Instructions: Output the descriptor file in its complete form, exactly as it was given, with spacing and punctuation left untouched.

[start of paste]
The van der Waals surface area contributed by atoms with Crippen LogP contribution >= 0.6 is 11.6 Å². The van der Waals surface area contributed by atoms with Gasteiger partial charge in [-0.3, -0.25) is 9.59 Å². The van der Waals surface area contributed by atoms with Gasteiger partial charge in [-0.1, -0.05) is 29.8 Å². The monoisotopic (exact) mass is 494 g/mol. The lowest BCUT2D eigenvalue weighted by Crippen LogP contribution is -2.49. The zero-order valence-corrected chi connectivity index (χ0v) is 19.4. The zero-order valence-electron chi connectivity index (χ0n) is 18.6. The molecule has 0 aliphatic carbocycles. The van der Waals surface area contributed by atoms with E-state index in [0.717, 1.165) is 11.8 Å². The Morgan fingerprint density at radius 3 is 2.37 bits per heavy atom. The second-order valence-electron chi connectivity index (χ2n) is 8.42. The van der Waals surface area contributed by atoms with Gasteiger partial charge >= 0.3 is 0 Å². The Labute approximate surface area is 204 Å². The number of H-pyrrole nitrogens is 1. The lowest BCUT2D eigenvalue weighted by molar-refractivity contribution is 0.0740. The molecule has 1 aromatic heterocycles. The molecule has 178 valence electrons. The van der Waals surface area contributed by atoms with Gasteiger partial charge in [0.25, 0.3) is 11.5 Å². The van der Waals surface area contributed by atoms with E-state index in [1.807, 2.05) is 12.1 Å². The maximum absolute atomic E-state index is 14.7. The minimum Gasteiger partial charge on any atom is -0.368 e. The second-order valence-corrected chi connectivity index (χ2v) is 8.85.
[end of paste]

The van der Waals surface area contributed by atoms with Crippen LogP contribution >= 0.6 is 11.6 Å². The van der Waals surface area contributed by atoms with Gasteiger partial charge in [-0.3, -0.25) is 9.59 Å². The van der Waals surface area contributed by atoms with Gasteiger partial charge in [-0.1, -0.05) is 29.8 Å². The monoisotopic (exact) mass is 494 g/mol. The lowest BCUT2D eigenvalue weighted by Crippen LogP contribution is -2.49. The zero-order valence-corrected chi connectivity index (χ0v) is 19.4. The zero-order valence-electron chi connectivity index (χ0n) is 18.6. The molecule has 0 aliphatic carbocycles. The van der Waals surface area contributed by atoms with E-state index in [0.717, 1.165) is 11.8 Å². The Morgan fingerprint density at radius 3 is 2.37 bits per heavy atom. The second-order valence-electron chi connectivity index (χ2n) is 8.42. The van der Waals surface area contributed by atoms with Gasteiger partial charge >= 0.3 is 0 Å². The Labute approximate surface area is 204 Å². The number of H-pyrrole nitrogens is 1. The lowest BCUT2D eigenvalue weighted by molar-refractivity contribution is 0.0740. The molecule has 1 aromatic heterocycles. The molecule has 178 valence electrons. The van der Waals surface area contributed by atoms with Gasteiger partial charge in [0.25, 0.3) is 11.5 Å². The van der Waals surface area contributed by atoms with E-state index in [1.807, 2.05) is 12.1 Å². The maximum absolute atomic E-state index is 14.7. The minimum Gasteiger partial charge on any atom is -0.368 e. The second-order valence-corrected chi connectivity index (χ2v) is 8.85.